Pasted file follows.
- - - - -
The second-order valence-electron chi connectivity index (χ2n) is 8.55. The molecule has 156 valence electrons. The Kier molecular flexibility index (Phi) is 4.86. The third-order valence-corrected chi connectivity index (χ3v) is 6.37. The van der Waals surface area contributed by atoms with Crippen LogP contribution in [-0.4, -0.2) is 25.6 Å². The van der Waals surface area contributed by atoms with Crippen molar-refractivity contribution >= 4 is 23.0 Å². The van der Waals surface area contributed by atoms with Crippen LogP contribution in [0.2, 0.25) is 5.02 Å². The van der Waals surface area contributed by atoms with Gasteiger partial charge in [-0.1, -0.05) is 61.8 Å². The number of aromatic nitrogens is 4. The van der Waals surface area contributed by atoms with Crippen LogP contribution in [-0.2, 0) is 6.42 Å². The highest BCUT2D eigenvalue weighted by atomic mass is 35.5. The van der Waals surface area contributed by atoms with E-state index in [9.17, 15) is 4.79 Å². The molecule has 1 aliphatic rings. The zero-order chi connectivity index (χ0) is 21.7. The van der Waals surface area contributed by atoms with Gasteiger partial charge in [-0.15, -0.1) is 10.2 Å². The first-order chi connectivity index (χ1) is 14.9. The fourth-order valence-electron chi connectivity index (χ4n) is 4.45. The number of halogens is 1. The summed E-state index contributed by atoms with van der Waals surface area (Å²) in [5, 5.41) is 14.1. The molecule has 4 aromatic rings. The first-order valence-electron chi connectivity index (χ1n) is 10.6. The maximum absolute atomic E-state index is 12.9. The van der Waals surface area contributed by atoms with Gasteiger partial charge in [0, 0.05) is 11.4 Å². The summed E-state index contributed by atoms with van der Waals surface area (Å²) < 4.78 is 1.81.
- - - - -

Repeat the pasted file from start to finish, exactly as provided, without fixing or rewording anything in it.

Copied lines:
The second-order valence-electron chi connectivity index (χ2n) is 8.55. The molecule has 156 valence electrons. The Kier molecular flexibility index (Phi) is 4.86. The third-order valence-corrected chi connectivity index (χ3v) is 6.37. The van der Waals surface area contributed by atoms with Crippen LogP contribution in [-0.4, -0.2) is 25.6 Å². The van der Waals surface area contributed by atoms with Crippen molar-refractivity contribution >= 4 is 23.0 Å². The van der Waals surface area contributed by atoms with Crippen LogP contribution in [0.2, 0.25) is 5.02 Å². The van der Waals surface area contributed by atoms with Gasteiger partial charge in [-0.1, -0.05) is 61.8 Å². The number of aromatic nitrogens is 4. The van der Waals surface area contributed by atoms with Crippen LogP contribution in [-0.2, 0) is 6.42 Å². The highest BCUT2D eigenvalue weighted by atomic mass is 35.5. The van der Waals surface area contributed by atoms with E-state index in [9.17, 15) is 4.79 Å². The molecule has 1 aliphatic rings. The zero-order chi connectivity index (χ0) is 21.7. The van der Waals surface area contributed by atoms with Gasteiger partial charge in [-0.15, -0.1) is 10.2 Å². The first-order chi connectivity index (χ1) is 14.9. The fourth-order valence-electron chi connectivity index (χ4n) is 4.45. The number of halogens is 1. The summed E-state index contributed by atoms with van der Waals surface area (Å²) in [5, 5.41) is 14.1. The molecule has 4 aromatic rings. The first-order valence-electron chi connectivity index (χ1n) is 10.6. The maximum absolute atomic E-state index is 12.9. The van der Waals surface area contributed by atoms with Gasteiger partial charge in [0, 0.05) is 11.4 Å². The summed E-state index contributed by atoms with van der Waals surface area (Å²) < 4.78 is 1.81.